From an interview with author Madeleine L’Engle;
The most asked question that I generally receive is, “Where do you get your ideas?” That’s very easily answered. I tell a story about Johann Sebastian Bach when he was an old man. A student asked him, “Papa Bach, where do you get the ideas for all of these melodies?” And the old man said, “Why, when I get up in the morning, it’s all I can do not to trip over them.” And that’s how ideas are; they’re just everywhere.
L’Engle is one of my favorite authors, but not for her widely known “Wrinkle in Time” series. I’m not sure I read any of her books as a young girl. Had I done so, maybe I would be more of a science fiction fan. No, she is one of my favorite authors because of her Crosswicks Journal series and her “Two-Part Invention: The Story of a Marriage.” The Crosswicks Journals are from her actual journals and are written in the short bursts of creativity she had as a mother of young children. I identify strongly with two particular incidents in her Crosswick Journals. She confesses to volunteering to burn the garbage out back of their home just to get away from the noise of children and I often did the same thing when we lived out in the country. And, in “A Circle of Quiet” Madeleine confesses her anguish on her 40th birthday. It seems the decade of her 30’s had been a dry spell for selling her writing so she was actually looking forward to her 40th birthday, because surely a new decade would bring about some writing success. Then on her 40th birthday she received a rejection in her mailbox. She took that as a sign that she should stop writing. Like me, she’d spent so many hours writing and was still not pulling her own weight financially. So that morning Madeleine L’Engle decided to stop the foolishness of writing and learn to make cherry pie and become a good New England housewife and writer.
She covered the typewriter in a grand gesture of renunciation.
Then she walked around and around the room, bawling her head off. She was totally and utterly miserable.
Suddenly she stopped her wailing long enough to realize that all the while she was crying her subconscious mind was busy working on a novel about failure.
She uncovered the typewriter and recorded that moment of decision in her journal. She realized she had to write. Even if she never had another book published she realized she had to go on writing.
So it is with me. Every morning I find myself tripping over ideas that just beg to be written into an article or essay. I get up early and sort through the previous day’s work. Sometimes it is a query letter that needs to be rewritten. Other days it something for my blog. On very good days, it is a completion of an article or essay that I plan to submit for publication. But always it is something. I realized a long time ago that I must write. Most of what happens in my life and much of what happens in my friends and family’s lives is fodder for a future article.
In that same interview I quoted at the beginning, L’Engle advises future writers to do one thing, and that is to write. “Just write something every day.”
I cannot believe that I read her other book, “Two-Part Invention: The Story of a Marriage” during my husband David’s cancer treatment, at a time when I refused to read any book about cancer in which the cancer patient dies by book’s end. Because, you see, “Two-Part Invention” is a wrenching story of L’Engle’s husband’s death. She watched and cared for her husband as he died. There were plenty of tears shed as I read this book but there was also a growing determination. As I wrote my own book, the story of a couple’s journey through cancer, I was going to be brutally honest, just as L’Engle was. Marriage is not all flowers and romance. It is hard work. If I had simply written about cancer and not about the complicated relationship I’d shared with my spouse pre-cancer, then I would be doing the readers a disservice. So, I had to delve into the uncomfortable realities of a faltering marriage relationship in order to tell the story of a marriage that was revitalized. This was uncomfortable because we all like to paint a picture of perfection in both our marriages and our parenting relationships. But that isn’t reality. My heart aches when I see young people let their marriage relationship deteriorate to the point that they are divorcing before they even reach their third anniversary. (and this weighs heavily on me in recent days as I have seen two young marriages falter and fail) I want to shake them and tell them that they haven’t even given marriage a chance, that whatever their relationship is like right at that moment, it doesn’t have to be that way. It can change. David and I are proof of that. I can honestly say I have never been happier, nor have I ever felt closer to David than I have these past three years. I am horrified to realize I am glad for the fire we went through to get here, but also convinced we could have gotten to this point with counseling, a weekend retreat, or some other way. If I could give one piece of advice to others going through their own struggles in marriage, it would be “Don’t give up. Work at it. Give it one more chance. It doesn’t have to be the way it is right now. It can be better.”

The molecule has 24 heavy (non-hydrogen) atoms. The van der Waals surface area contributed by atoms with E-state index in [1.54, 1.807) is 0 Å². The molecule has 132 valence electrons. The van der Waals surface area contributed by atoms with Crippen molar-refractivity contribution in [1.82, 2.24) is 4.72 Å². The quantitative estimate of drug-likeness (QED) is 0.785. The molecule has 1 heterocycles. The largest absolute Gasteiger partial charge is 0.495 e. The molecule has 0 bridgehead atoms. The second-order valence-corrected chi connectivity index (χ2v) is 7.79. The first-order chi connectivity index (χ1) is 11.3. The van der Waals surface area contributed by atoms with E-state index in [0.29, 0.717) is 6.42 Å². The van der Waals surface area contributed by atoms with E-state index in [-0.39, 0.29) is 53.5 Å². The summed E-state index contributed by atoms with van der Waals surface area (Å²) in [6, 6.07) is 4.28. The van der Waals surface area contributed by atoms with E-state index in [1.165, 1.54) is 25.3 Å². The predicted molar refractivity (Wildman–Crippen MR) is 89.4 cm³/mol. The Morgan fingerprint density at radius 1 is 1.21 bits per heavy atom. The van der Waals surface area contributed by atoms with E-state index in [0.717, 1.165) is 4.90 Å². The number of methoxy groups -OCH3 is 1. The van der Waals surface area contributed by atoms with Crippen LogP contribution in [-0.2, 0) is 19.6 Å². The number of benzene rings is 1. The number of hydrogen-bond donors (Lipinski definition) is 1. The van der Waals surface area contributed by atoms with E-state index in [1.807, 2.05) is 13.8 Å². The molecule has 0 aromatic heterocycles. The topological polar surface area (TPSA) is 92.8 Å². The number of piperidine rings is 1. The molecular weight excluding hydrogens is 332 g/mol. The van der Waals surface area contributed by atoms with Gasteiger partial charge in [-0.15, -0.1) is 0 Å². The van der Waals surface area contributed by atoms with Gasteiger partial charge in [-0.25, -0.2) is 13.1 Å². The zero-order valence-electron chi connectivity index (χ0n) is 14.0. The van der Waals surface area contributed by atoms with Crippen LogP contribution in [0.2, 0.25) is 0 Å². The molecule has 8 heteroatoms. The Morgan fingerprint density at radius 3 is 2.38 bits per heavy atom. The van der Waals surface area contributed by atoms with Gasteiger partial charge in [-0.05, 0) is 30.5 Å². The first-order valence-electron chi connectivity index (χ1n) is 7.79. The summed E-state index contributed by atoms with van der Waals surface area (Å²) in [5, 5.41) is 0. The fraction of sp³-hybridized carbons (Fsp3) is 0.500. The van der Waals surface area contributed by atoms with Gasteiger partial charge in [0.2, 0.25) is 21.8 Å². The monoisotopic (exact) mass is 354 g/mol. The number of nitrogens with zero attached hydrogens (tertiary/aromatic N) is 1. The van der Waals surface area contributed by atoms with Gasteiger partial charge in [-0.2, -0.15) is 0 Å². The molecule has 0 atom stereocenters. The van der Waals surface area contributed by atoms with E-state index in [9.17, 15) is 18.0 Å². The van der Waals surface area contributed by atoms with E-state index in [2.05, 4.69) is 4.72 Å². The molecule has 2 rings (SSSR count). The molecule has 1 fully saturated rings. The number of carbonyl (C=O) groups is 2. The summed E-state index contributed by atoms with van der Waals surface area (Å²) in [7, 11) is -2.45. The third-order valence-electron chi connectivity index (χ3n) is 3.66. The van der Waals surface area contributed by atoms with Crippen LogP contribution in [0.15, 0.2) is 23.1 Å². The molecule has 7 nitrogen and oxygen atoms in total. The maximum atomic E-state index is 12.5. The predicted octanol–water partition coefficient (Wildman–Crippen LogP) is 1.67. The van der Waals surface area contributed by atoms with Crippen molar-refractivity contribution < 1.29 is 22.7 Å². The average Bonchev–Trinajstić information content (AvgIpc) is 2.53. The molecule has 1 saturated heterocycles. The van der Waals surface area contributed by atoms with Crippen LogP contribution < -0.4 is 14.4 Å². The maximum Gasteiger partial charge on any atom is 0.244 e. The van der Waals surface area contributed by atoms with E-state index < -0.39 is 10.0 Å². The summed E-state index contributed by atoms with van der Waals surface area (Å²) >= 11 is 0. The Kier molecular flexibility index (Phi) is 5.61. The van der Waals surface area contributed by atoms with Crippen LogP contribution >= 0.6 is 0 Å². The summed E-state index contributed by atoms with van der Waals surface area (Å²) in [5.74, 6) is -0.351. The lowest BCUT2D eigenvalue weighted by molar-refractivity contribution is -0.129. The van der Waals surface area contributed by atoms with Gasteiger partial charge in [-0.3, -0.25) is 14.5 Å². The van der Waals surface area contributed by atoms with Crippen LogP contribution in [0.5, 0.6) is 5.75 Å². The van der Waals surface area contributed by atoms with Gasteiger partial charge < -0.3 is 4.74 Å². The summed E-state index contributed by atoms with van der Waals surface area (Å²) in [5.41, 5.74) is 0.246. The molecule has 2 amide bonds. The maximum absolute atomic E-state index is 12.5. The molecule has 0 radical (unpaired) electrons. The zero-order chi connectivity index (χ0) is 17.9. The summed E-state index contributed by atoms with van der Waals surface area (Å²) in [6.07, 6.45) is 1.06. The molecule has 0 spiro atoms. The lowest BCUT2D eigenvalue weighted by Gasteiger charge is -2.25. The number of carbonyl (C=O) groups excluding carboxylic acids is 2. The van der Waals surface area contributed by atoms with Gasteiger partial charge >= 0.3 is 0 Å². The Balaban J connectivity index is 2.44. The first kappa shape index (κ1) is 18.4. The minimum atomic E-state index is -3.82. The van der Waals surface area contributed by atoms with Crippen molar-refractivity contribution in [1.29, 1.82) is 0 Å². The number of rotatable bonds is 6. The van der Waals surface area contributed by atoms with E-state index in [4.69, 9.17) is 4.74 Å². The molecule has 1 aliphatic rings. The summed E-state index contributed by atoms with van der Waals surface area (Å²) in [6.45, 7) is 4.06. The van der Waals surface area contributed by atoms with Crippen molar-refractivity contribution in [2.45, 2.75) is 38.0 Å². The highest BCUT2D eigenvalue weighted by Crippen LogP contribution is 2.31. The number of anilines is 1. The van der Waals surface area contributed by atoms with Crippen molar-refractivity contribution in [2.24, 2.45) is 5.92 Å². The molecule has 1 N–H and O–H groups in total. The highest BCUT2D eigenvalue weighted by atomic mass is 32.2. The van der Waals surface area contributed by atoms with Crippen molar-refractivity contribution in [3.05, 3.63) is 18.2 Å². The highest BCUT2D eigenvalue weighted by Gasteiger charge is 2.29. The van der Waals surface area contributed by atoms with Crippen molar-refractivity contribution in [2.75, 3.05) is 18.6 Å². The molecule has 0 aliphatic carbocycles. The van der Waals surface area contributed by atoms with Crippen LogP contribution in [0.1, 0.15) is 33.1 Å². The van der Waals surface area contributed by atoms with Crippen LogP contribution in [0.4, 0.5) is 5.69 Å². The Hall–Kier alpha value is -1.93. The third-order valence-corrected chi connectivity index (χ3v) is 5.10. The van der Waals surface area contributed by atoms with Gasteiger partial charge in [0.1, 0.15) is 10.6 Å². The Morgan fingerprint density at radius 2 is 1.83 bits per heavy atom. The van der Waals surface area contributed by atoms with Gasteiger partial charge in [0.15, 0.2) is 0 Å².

I know. Because I have been there, where you are. And now, I live with my best friend.